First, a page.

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misfortune, confessed the same with dolour, yet alledged their actions should not be animadverted upon in the worstExcusatio. sense, for the Lords were resolved to get into the castle, and had promised great sums of money to that effect, each one had used all craft to seize upon something, and so things were brought to the present pass. Thus they had disserved no more than the Lords themselves. Their books also sold so mightily that whoever had no other means to maintain himself was fain to ingage in this consonage. They hoped, moreover, they should be found no way to have miscarried, as having behaved towards the Lords, as became servants, upon their earnest entreaty. But answer was made that his Royal Majesty had determined to punishRefutatio. all, albeit one more severely than another. For although what they had alledged was partly true, and therefore the Lords should not wholly be indulged, yet they had good reason to prepare themselves for death, who had so presumptuously obtruded themselves, and perhaps seduced the ignorant against their will. Thereupon many began mostDolor de sententia. pitteously to lament and prostrate themselves, all which could avail them nothing, and I much marvelled how the Virgin could be so resolute, when their misery caused our eyes to run over. She presently dispatched her page, who brought with him all the cuirassiers which had been appointed at the scales, who were each commanded to take his own man, and, in an orderly procession, conduct himExecutio sententiarum into her great garden. Leave was given to my yesterday companions to go out into the garden unbound, and be present at the execution of the sentence. When every manSpectatores was come forth, the Virgin mounted up into her high throne, requesting us to sit down upon the steps, and appear at the judgment. The goblet was committed to the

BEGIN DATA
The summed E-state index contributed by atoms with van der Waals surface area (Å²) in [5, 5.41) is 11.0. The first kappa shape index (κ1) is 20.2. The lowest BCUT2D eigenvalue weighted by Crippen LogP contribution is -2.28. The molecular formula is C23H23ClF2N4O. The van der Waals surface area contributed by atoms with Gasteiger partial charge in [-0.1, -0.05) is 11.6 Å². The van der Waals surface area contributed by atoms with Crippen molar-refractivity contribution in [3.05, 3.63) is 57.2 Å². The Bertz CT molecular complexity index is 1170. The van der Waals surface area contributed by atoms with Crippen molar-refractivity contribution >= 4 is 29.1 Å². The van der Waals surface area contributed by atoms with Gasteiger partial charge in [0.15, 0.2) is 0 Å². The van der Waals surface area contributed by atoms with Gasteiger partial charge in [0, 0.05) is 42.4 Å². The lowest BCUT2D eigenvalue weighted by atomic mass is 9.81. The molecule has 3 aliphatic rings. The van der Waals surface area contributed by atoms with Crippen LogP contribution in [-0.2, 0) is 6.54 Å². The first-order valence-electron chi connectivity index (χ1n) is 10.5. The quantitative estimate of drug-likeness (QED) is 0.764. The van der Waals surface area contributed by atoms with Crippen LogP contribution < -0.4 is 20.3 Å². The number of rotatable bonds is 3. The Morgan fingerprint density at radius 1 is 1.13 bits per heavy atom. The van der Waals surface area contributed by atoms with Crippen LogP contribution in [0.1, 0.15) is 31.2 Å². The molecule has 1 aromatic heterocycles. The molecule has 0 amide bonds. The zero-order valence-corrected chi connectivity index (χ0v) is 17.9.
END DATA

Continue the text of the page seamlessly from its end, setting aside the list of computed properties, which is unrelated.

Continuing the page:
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pages’ keeping, and we went forth in our robes upon the throne, which of itself moved so gently as if we had passed in the air, till we carne into the garden, where we arose Hortus.altogether. This garden was not extraordinarily curious, only it pleased me that the trees were planted in so good order. Besides there ran in it a most costly fountain, adorned with wonderful figures and inscriptions and strange Autor promittit alter librum.characters (which, God willing, I shall mention in a future book). In this garden was raised a wooden scaffold, hung with curiously painted figured coverlets. There were four galleries made one over another; the first was more glorious than the rest and covered with a white Taffata curtain, so that we could not perceive who was behind it. The second was empty and uncovered, while the two last were draped with red and blew Taffata. As soon as we were come to the scaffold the Virgin bowed herself down to the ground, at which we were mightily terrified, for we could easily guess that the King and Queen must not be far off. We also having duely performed our reverence, the Virgin led us by the winding stairs into the second gallery, where she placed herself uppermost, and us in our former order. Gratitudo Cæsaris erga liberatorem.But how the emperor whom I had released behaved towards me, I cannot relate for fear of slander, for he might well imagine in what anguish he now should have been, and that only through me he had attained such dignity and worthiness. Meantime, the virgin who first brought me the invitation, and whom I had hitherto never since seen, stepped in, and giving one blast upon her trumpet declared the sentence with a very loud voice:--